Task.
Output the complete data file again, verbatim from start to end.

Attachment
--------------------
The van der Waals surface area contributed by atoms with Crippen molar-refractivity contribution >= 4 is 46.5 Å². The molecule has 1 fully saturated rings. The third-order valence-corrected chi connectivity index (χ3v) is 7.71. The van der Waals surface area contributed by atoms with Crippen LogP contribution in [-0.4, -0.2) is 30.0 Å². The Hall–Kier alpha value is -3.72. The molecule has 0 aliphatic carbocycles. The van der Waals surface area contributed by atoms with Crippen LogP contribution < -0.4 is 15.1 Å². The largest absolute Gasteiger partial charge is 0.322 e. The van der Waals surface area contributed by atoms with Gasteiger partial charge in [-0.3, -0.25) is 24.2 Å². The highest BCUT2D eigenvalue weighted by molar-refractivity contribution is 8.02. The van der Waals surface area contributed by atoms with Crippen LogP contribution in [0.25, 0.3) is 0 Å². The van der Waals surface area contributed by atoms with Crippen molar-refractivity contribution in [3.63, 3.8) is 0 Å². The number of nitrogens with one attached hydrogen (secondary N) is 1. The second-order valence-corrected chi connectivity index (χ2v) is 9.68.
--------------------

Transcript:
The van der Waals surface area contributed by atoms with Crippen molar-refractivity contribution >= 4 is 46.5 Å². The molecule has 1 fully saturated rings. The third-order valence-corrected chi connectivity index (χ3v) is 7.71. The van der Waals surface area contributed by atoms with Crippen LogP contribution in [-0.4, -0.2) is 30.0 Å². The Hall–Kier alpha value is -3.72. The molecule has 0 aliphatic carbocycles. The van der Waals surface area contributed by atoms with Crippen LogP contribution < -0.4 is 15.1 Å². The largest absolute Gasteiger partial charge is 0.322 e. The van der Waals surface area contributed by atoms with Gasteiger partial charge in [-0.3, -0.25) is 24.2 Å². The highest BCUT2D eigenvalue weighted by molar-refractivity contribution is 8.02. The van der Waals surface area contributed by atoms with Crippen LogP contribution in [0.25, 0.3) is 0 Å². The van der Waals surface area contributed by atoms with Crippen molar-refractivity contribution in [3.63, 3.8) is 0 Å². The number of nitrogens with one attached hydrogen (secondary N) is 1. The second-order valence-corrected chi connectivity index (χ2v) is 9.68.